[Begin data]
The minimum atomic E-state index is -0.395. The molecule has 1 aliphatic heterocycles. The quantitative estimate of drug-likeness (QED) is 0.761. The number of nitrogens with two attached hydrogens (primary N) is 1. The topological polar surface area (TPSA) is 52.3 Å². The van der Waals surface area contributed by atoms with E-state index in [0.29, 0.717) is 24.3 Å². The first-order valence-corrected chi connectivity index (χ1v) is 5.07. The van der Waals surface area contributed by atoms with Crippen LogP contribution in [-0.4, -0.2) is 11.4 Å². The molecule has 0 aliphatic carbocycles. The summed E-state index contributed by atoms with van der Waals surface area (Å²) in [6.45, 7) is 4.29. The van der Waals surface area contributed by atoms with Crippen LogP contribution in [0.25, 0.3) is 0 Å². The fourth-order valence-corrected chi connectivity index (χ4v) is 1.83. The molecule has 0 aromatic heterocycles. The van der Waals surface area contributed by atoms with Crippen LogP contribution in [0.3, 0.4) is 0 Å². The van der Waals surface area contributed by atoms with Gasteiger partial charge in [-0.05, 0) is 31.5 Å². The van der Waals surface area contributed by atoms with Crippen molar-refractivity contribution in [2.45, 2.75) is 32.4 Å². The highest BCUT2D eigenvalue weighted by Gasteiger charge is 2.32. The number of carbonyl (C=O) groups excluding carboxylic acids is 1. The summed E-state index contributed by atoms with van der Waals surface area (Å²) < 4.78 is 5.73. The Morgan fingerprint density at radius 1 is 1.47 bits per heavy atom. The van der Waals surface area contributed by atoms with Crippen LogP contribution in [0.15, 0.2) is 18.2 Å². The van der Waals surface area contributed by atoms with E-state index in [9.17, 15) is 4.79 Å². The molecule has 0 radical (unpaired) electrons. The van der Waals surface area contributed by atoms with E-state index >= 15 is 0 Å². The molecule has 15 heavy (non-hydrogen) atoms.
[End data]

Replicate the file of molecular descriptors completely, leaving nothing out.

The minimum atomic E-state index is -0.395. The molecule has 1 aliphatic heterocycles. The quantitative estimate of drug-likeness (QED) is 0.761. The number of nitrogens with two attached hydrogens (primary N) is 1. The topological polar surface area (TPSA) is 52.3 Å². The van der Waals surface area contributed by atoms with E-state index in [0.29, 0.717) is 24.3 Å². The first-order valence-corrected chi connectivity index (χ1v) is 5.07. The van der Waals surface area contributed by atoms with Crippen LogP contribution in [-0.4, -0.2) is 11.4 Å². The molecule has 0 aliphatic carbocycles. The summed E-state index contributed by atoms with van der Waals surface area (Å²) in [6.45, 7) is 4.29. The van der Waals surface area contributed by atoms with Crippen LogP contribution in [0.25, 0.3) is 0 Å². The fourth-order valence-corrected chi connectivity index (χ4v) is 1.83. The molecule has 0 aromatic heterocycles. The van der Waals surface area contributed by atoms with Crippen LogP contribution in [0.3, 0.4) is 0 Å². The van der Waals surface area contributed by atoms with Gasteiger partial charge in [-0.05, 0) is 31.5 Å². The van der Waals surface area contributed by atoms with Crippen molar-refractivity contribution in [2.45, 2.75) is 32.4 Å². The highest BCUT2D eigenvalue weighted by Gasteiger charge is 2.32. The number of carbonyl (C=O) groups excluding carboxylic acids is 1. The summed E-state index contributed by atoms with van der Waals surface area (Å²) < 4.78 is 5.73. The Morgan fingerprint density at radius 1 is 1.47 bits per heavy atom. The van der Waals surface area contributed by atoms with Crippen LogP contribution in [0.15, 0.2) is 18.2 Å². The van der Waals surface area contributed by atoms with E-state index in [9.17, 15) is 4.79 Å². The molecule has 0 radical (unpaired) electrons. The van der Waals surface area contributed by atoms with E-state index >= 15 is 0 Å². The molecule has 15 heavy (non-hydrogen) atoms.